Size-wise, it packs down into a zippered pocket so you can keep it on hand for emergencies and it weighs around 180g.
- Pros : Semi-fitted, so it’s suitable for racing or casual cycling
- Cons : No waist flap at the back.
Castelli Idro 2
Castelli is a well-known name when it comes to racewear. The Castelli Idro 2 is a two-layer waterproof jacket that’s lightweight and durable.
Made from Gore-Tex’s latest Shakedry fabric, it’s the gold standard of rain jackets and backed their Guaranteed to Keep You Dry promise. The Gore Tex Shakedry fabric is both waterproof and windproof, so you’ll stay just warm enough. It’s also breathable, so you’ll stay dry no matter how hard you cycle. A large size weighs just 107g and folds down to fit easily into your jersey pockets.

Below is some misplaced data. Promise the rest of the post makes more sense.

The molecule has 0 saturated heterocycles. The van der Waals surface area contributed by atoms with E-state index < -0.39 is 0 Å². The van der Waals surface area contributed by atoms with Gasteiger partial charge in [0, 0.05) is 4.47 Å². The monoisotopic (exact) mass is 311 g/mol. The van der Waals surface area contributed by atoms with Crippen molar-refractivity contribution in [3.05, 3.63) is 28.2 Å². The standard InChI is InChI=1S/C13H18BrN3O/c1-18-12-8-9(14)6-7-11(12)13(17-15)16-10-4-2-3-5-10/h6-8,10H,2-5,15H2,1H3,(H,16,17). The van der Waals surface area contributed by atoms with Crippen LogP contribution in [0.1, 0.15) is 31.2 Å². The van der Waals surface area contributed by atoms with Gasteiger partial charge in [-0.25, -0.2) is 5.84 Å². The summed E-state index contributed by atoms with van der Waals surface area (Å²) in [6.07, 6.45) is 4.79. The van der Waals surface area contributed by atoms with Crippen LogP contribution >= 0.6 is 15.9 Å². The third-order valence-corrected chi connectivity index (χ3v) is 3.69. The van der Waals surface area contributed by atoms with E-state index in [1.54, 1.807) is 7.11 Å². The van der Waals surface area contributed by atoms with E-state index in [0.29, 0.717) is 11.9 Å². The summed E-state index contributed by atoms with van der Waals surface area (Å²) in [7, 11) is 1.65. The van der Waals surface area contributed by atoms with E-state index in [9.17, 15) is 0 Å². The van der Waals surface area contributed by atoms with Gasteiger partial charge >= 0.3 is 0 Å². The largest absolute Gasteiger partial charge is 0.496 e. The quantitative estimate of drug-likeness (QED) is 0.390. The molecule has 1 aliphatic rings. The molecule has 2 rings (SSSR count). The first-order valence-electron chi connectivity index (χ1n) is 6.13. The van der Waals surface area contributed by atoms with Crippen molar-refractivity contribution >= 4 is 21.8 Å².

The race-fit jacket fits nicely over your jersey and includes exterior zippers so you can access your jersey pocket. It also includes a long drop tail and high neck to help keep you dry in the wettest weather.
The seams are taped to prevent water from leaking through. The Castelli Idro 2 has reflective strips at the back panels for safety purposes. It includes a waterproof zipper and anatomic wrist closure.
More importantly, there is a women-specific variant of the Castelli Idro 2.
- Pros : Very breathable and fully waterproof.
- Cons : Material is thin and flimsy and prone to tears.
Gore C5 Active Shell Jacket
The GoreTex Active Shell Jacket is comfortable and stylish that will definitely keep you dry in the rain. It’s highly breathable while still being windproof and waterproof. It is designed with a looser fit so it’s suitable for those who prefer layering.
The hem is adjustable with a cord stopper and drawstring, giving you the ability to customize the fit even further. The cuff is also adjustable and the piping on the jacket is reflective so you’re easily seen.